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TAX TIP TUESDAY: Will I Need to Pay Capital Gains Tax When I Sell My Home if I Have Had Lodgers?

Our 5-minute read – Tax Tips – for UK doctors and dentists will help you save tax, get organised with your tax affairs and make sure you meet important deadlines with ease.


This article does not constitute advice. Professional advice should be taken prior to acting on any part of it. The Financial Conduct Authority does not regulate tax advice. 


A large house can sometimes feel lonely, or be expensive to run, and if you have the space then taking in lodgers can help bring in a bit of extra income for you. But be aware that if you have in the past rented out a room to lodgers, then you may need to pay Capital Gains Tax when you sell.


The proportion of the property that you rent out could be subject to CGT

The difference in paying CGT comes with the number of lodgers you’ve rented a portion of your home out to.

How does this work?

When you come to sell your property, the gain that is taxed depends on what percentage of your home was let and for how long for:

  • If you have had only one lodger at a time then you’ll be allowed to claim Private Residence Relief, and will not have to pay CGT on your property.
  • If you’ve had two or more lodgers at the same time, then when you come to sell your home, the gain on the part of your home that is used for letting is liable to CGT because you will have had two lodgers.

Having a single lodger does not count as letting your home for business purposes whereas having two or more does.


Lettings Relief

You may be able to claim Lettings Relief against the Capital Gains Tax, on the part of the house that was let. This applies only if the let portion of the property is still classed as being part of the main house, and hasn’t, for example, been converted into a self-contained flat.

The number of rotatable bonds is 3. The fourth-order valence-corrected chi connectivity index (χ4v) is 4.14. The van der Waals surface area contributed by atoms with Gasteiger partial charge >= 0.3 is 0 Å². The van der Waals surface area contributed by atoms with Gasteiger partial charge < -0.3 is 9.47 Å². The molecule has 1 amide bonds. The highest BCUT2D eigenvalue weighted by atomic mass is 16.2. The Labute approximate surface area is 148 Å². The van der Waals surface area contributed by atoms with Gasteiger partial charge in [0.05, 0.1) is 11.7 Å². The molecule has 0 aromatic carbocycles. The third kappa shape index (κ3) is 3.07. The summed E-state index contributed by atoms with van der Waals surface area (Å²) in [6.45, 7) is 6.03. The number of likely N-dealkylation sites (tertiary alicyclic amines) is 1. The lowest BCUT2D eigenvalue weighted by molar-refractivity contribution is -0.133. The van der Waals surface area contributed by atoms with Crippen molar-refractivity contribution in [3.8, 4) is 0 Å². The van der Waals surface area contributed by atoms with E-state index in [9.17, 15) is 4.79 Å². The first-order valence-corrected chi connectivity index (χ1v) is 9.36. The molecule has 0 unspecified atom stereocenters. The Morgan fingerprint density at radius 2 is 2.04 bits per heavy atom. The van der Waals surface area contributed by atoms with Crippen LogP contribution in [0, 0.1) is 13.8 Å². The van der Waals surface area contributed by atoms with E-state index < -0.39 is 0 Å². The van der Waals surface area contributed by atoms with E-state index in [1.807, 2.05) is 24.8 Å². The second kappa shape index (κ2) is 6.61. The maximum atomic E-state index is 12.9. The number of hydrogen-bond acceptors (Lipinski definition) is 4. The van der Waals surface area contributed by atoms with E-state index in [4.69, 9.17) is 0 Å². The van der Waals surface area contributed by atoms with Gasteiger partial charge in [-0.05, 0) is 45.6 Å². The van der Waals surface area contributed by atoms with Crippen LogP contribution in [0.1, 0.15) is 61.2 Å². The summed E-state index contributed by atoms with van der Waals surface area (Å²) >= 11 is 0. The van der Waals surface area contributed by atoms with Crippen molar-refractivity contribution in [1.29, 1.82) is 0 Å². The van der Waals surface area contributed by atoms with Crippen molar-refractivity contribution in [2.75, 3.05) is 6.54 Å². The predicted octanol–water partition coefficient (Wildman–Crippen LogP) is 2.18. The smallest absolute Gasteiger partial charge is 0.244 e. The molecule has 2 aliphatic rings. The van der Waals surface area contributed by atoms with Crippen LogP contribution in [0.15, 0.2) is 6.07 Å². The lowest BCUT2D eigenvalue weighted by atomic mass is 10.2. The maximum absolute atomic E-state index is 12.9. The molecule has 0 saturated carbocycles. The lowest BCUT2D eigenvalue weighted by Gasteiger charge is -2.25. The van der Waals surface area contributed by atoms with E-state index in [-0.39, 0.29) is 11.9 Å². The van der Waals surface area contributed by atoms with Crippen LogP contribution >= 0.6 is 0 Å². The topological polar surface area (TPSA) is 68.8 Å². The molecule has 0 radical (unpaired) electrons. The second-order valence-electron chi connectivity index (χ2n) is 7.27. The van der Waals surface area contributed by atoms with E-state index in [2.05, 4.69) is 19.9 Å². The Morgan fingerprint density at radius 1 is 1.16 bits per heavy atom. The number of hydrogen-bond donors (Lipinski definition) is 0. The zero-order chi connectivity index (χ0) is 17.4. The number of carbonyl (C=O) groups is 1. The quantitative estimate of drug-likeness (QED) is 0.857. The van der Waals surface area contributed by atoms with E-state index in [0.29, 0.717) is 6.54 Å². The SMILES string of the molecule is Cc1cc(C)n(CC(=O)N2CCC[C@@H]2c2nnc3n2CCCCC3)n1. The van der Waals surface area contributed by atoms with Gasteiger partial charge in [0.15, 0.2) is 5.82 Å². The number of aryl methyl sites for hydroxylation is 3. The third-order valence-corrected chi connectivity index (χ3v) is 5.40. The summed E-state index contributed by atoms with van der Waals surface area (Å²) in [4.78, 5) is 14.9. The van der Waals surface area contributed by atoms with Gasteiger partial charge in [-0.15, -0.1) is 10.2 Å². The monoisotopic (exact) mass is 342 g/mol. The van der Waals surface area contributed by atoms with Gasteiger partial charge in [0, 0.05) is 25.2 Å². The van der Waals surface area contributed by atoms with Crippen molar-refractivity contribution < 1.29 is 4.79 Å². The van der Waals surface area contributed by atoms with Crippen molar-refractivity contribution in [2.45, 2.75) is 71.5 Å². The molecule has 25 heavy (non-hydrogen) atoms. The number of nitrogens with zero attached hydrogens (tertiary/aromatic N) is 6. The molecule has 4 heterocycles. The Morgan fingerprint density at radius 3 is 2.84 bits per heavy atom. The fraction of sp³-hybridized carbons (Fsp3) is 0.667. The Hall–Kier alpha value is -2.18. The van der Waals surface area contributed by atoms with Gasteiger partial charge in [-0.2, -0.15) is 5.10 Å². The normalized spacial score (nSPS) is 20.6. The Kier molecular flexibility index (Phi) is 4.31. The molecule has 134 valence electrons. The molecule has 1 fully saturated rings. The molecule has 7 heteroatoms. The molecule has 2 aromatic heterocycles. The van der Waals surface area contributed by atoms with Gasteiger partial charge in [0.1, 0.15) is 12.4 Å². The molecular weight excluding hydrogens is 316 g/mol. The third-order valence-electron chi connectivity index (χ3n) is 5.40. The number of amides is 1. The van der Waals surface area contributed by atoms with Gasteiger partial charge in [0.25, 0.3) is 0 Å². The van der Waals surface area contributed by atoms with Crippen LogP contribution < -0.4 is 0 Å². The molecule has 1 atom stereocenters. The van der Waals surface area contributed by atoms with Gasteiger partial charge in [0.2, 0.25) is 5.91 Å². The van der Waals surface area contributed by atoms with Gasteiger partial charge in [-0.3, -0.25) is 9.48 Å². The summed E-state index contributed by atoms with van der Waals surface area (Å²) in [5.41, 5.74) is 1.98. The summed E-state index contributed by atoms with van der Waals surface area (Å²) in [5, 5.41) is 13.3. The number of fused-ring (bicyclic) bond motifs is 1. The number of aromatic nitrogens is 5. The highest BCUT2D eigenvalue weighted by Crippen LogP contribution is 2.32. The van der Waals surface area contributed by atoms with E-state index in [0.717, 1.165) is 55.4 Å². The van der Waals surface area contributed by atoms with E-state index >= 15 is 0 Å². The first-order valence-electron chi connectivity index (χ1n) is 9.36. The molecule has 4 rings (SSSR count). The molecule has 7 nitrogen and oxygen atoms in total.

Rent a Room relief scheme

Rent a room relief allows you to rent out a room in your home and keep up to £7,500 in rental income tax-free. You’ll only need to pay tax on the amount over £7,500.

Do be aware though, that you can’t claim for any extra expenses related to letting the room – so if you have to spend money on fixing wear and tear issues, you will need to pay the full cost and can’t claim any tax back.


Joint ownership and tax free money

If you and your partner own the house, then the £7,500 a year tax-free money will be split between you to a total of £3,750 tax-free each.

Gov.uk has a detailed guide on letting rooms out and how tax is applied.


Notify your mortgage lender and speak to your financial adviser

Renting out a room in your home can provide you with a great boost to your income, but make sure you play by the rules. You need to notify your mortgage lender and any insurance providers you have.

It can be confusing to work out whether you need to pay CGT and how much, so speak to a trusted IFA who can make sure you follow the taxation guidelines and can give you the best advice to suit your property and tax goals. Contact the Dental & Medical Financial Services team to discuss your situation.


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